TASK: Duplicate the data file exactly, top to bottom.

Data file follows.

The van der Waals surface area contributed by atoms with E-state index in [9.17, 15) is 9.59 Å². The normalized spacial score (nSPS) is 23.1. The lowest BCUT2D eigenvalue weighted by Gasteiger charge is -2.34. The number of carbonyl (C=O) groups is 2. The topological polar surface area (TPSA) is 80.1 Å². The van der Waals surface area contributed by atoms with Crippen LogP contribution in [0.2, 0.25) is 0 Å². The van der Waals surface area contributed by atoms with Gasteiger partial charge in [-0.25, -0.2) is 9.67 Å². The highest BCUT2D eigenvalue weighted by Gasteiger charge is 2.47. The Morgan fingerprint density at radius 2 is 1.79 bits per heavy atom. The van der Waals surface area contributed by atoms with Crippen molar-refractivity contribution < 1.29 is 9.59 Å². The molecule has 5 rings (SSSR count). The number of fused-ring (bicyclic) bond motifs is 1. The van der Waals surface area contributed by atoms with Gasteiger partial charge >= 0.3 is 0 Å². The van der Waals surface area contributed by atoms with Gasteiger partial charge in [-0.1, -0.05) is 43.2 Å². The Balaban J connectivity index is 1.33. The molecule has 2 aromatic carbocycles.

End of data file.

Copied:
The van der Waals surface area contributed by atoms with E-state index in [9.17, 15) is 9.59 Å². The normalized spacial score (nSPS) is 23.1. The lowest BCUT2D eigenvalue weighted by Gasteiger charge is -2.34. The number of carbonyl (C=O) groups is 2. The topological polar surface area (TPSA) is 80.1 Å². The van der Waals surface area contributed by atoms with Crippen LogP contribution in [0.2, 0.25) is 0 Å². The van der Waals surface area contributed by atoms with Gasteiger partial charge in [-0.25, -0.2) is 9.67 Å². The highest BCUT2D eigenvalue weighted by Gasteiger charge is 2.47. The Morgan fingerprint density at radius 2 is 1.79 bits per heavy atom. The van der Waals surface area contributed by atoms with Crippen molar-refractivity contribution < 1.29 is 9.59 Å². The molecule has 5 rings (SSSR count). The number of fused-ring (bicyclic) bond motifs is 1. The van der Waals surface area contributed by atoms with Gasteiger partial charge >= 0.3 is 0 Å². The van der Waals surface area contributed by atoms with Gasteiger partial charge in [-0.1, -0.05) is 43.2 Å². The Balaban J connectivity index is 1.33. The molecule has 2 aromatic carbocycles.